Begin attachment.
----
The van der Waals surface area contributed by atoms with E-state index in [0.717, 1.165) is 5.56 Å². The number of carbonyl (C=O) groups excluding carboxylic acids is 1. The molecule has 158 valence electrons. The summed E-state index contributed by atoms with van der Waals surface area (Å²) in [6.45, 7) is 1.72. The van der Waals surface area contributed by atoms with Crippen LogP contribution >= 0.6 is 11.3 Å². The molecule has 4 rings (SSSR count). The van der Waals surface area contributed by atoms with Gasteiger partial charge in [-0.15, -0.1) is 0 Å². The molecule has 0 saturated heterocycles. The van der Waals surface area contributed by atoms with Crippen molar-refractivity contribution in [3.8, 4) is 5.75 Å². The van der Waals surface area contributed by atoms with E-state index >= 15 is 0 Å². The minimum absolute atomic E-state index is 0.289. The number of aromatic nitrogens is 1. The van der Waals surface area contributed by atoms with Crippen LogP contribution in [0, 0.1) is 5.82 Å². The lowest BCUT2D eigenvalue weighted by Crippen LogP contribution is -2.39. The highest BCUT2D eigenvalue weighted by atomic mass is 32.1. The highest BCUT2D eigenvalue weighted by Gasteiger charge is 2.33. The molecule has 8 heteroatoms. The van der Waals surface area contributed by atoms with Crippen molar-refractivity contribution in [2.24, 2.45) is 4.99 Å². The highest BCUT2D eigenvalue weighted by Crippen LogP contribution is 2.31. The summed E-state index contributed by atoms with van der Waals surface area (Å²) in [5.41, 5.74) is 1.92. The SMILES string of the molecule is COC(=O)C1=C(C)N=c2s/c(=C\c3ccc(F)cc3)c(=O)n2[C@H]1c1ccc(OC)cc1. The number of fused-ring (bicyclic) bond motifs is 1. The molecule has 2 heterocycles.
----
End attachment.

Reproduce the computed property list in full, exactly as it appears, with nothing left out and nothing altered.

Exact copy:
The van der Waals surface area contributed by atoms with E-state index in [0.717, 1.165) is 5.56 Å². The number of carbonyl (C=O) groups excluding carboxylic acids is 1. The molecule has 158 valence electrons. The summed E-state index contributed by atoms with van der Waals surface area (Å²) in [6.45, 7) is 1.72. The van der Waals surface area contributed by atoms with Crippen LogP contribution >= 0.6 is 11.3 Å². The molecule has 4 rings (SSSR count). The van der Waals surface area contributed by atoms with Gasteiger partial charge in [-0.15, -0.1) is 0 Å². The molecule has 0 saturated heterocycles. The van der Waals surface area contributed by atoms with Crippen molar-refractivity contribution in [3.8, 4) is 5.75 Å². The van der Waals surface area contributed by atoms with E-state index >= 15 is 0 Å². The minimum absolute atomic E-state index is 0.289. The number of aromatic nitrogens is 1. The van der Waals surface area contributed by atoms with Crippen LogP contribution in [0, 0.1) is 5.82 Å². The lowest BCUT2D eigenvalue weighted by Crippen LogP contribution is -2.39. The highest BCUT2D eigenvalue weighted by atomic mass is 32.1. The highest BCUT2D eigenvalue weighted by Gasteiger charge is 2.33. The molecule has 8 heteroatoms. The van der Waals surface area contributed by atoms with Crippen molar-refractivity contribution in [2.24, 2.45) is 4.99 Å². The highest BCUT2D eigenvalue weighted by Crippen LogP contribution is 2.31. The summed E-state index contributed by atoms with van der Waals surface area (Å²) in [5.41, 5.74) is 1.92. The SMILES string of the molecule is COC(=O)C1=C(C)N=c2s/c(=C\c3ccc(F)cc3)c(=O)n2[C@H]1c1ccc(OC)cc1. The number of fused-ring (bicyclic) bond motifs is 1. The molecule has 2 heterocycles.